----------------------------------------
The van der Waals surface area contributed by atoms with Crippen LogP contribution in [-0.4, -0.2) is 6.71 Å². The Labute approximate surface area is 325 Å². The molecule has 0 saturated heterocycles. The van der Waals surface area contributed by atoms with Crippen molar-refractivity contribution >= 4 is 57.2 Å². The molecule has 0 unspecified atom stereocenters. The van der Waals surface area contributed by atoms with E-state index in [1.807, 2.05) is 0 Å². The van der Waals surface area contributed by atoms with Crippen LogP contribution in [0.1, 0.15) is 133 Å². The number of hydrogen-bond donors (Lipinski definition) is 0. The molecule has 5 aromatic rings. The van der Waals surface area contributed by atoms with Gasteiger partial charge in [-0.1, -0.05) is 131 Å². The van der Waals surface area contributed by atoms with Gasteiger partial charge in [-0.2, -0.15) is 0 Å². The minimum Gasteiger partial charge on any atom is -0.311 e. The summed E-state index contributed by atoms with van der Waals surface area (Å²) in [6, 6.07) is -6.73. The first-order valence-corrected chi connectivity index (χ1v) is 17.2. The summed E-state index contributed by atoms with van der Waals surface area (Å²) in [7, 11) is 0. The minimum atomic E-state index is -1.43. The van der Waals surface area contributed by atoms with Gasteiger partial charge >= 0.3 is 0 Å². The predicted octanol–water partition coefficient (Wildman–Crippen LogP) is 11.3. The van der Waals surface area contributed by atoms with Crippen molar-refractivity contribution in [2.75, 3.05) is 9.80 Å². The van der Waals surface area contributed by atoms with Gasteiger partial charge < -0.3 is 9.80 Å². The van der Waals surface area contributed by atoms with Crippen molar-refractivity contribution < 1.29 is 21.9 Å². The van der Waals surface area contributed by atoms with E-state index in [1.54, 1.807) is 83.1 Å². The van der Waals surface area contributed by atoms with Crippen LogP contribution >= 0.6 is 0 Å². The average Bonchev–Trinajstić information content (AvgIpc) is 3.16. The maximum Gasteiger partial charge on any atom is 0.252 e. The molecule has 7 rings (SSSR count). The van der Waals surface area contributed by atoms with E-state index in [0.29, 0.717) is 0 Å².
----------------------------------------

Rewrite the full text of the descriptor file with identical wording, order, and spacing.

The van der Waals surface area contributed by atoms with Crippen LogP contribution in [-0.4, -0.2) is 6.71 Å². The Labute approximate surface area is 325 Å². The molecule has 0 saturated heterocycles. The van der Waals surface area contributed by atoms with Crippen molar-refractivity contribution >= 4 is 57.2 Å². The molecule has 0 unspecified atom stereocenters. The van der Waals surface area contributed by atoms with E-state index in [1.807, 2.05) is 0 Å². The van der Waals surface area contributed by atoms with Crippen LogP contribution in [0.1, 0.15) is 133 Å². The number of hydrogen-bond donors (Lipinski definition) is 0. The molecule has 5 aromatic rings. The van der Waals surface area contributed by atoms with Gasteiger partial charge in [-0.1, -0.05) is 131 Å². The van der Waals surface area contributed by atoms with Gasteiger partial charge in [-0.2, -0.15) is 0 Å². The minimum Gasteiger partial charge on any atom is -0.311 e. The summed E-state index contributed by atoms with van der Waals surface area (Å²) in [6, 6.07) is -6.73. The first-order valence-corrected chi connectivity index (χ1v) is 17.2. The summed E-state index contributed by atoms with van der Waals surface area (Å²) in [7, 11) is 0. The minimum atomic E-state index is -1.43. The van der Waals surface area contributed by atoms with Gasteiger partial charge >= 0.3 is 0 Å². The predicted octanol–water partition coefficient (Wildman–Crippen LogP) is 11.3. The van der Waals surface area contributed by atoms with Crippen molar-refractivity contribution in [2.75, 3.05) is 9.80 Å². The van der Waals surface area contributed by atoms with Gasteiger partial charge < -0.3 is 9.80 Å². The van der Waals surface area contributed by atoms with Crippen molar-refractivity contribution < 1.29 is 21.9 Å². The van der Waals surface area contributed by atoms with E-state index in [1.54, 1.807) is 83.1 Å². The van der Waals surface area contributed by atoms with Crippen LogP contribution >= 0.6 is 0 Å². The average Bonchev–Trinajstić information content (AvgIpc) is 3.16. The maximum Gasteiger partial charge on any atom is 0.252 e. The molecule has 7 rings (SSSR count). The van der Waals surface area contributed by atoms with E-state index in [0.29, 0.717) is 0 Å².